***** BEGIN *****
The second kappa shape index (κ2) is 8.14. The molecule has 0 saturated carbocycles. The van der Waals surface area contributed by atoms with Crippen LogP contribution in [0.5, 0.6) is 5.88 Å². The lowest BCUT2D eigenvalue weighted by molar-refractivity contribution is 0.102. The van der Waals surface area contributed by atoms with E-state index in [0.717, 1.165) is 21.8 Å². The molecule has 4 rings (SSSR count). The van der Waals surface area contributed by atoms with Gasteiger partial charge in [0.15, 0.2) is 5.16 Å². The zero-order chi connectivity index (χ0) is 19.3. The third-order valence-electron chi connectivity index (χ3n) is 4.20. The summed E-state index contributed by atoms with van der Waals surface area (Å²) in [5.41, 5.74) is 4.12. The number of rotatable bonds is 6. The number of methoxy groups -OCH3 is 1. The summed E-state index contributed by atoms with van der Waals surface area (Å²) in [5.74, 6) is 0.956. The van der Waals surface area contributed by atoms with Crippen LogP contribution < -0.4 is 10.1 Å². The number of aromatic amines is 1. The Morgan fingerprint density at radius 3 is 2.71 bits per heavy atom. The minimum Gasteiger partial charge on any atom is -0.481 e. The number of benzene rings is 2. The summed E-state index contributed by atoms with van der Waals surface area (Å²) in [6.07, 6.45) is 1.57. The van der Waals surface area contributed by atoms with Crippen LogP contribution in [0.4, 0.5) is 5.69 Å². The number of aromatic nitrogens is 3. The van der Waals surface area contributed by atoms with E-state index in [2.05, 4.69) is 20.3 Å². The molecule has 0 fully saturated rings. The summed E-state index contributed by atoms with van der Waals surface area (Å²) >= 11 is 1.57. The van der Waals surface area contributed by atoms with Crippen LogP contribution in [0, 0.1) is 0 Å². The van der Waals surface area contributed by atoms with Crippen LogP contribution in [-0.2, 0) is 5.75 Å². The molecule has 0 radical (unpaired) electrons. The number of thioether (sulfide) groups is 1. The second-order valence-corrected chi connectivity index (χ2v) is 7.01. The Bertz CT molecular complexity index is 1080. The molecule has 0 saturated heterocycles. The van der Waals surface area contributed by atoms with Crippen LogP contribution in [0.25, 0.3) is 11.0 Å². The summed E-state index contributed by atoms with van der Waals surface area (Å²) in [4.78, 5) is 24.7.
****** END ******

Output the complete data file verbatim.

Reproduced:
The second kappa shape index (κ2) is 8.14. The molecule has 0 saturated carbocycles. The van der Waals surface area contributed by atoms with Crippen LogP contribution in [0.5, 0.6) is 5.88 Å². The lowest BCUT2D eigenvalue weighted by molar-refractivity contribution is 0.102. The van der Waals surface area contributed by atoms with E-state index in [0.717, 1.165) is 21.8 Å². The molecule has 4 rings (SSSR count). The van der Waals surface area contributed by atoms with Gasteiger partial charge in [0.15, 0.2) is 5.16 Å². The zero-order chi connectivity index (χ0) is 19.3. The third-order valence-electron chi connectivity index (χ3n) is 4.20. The summed E-state index contributed by atoms with van der Waals surface area (Å²) in [5.41, 5.74) is 4.12. The number of rotatable bonds is 6. The number of methoxy groups -OCH3 is 1. The summed E-state index contributed by atoms with van der Waals surface area (Å²) in [5.74, 6) is 0.956. The van der Waals surface area contributed by atoms with Crippen LogP contribution < -0.4 is 10.1 Å². The number of aromatic amines is 1. The Morgan fingerprint density at radius 3 is 2.71 bits per heavy atom. The minimum Gasteiger partial charge on any atom is -0.481 e. The number of benzene rings is 2. The summed E-state index contributed by atoms with van der Waals surface area (Å²) in [6.07, 6.45) is 1.57. The van der Waals surface area contributed by atoms with Crippen LogP contribution in [0.4, 0.5) is 5.69 Å². The number of aromatic nitrogens is 3. The van der Waals surface area contributed by atoms with E-state index in [2.05, 4.69) is 20.3 Å². The molecule has 0 fully saturated rings. The summed E-state index contributed by atoms with van der Waals surface area (Å²) >= 11 is 1.57. The van der Waals surface area contributed by atoms with Crippen LogP contribution in [0, 0.1) is 0 Å². The van der Waals surface area contributed by atoms with Crippen LogP contribution in [-0.2, 0) is 5.75 Å². The molecule has 0 radical (unpaired) electrons. The number of thioether (sulfide) groups is 1. The second-order valence-corrected chi connectivity index (χ2v) is 7.01. The Bertz CT molecular complexity index is 1080. The molecule has 0 saturated heterocycles. The van der Waals surface area contributed by atoms with Crippen LogP contribution in [0.25, 0.3) is 11.0 Å². The summed E-state index contributed by atoms with van der Waals surface area (Å²) in [4.78, 5) is 24.7.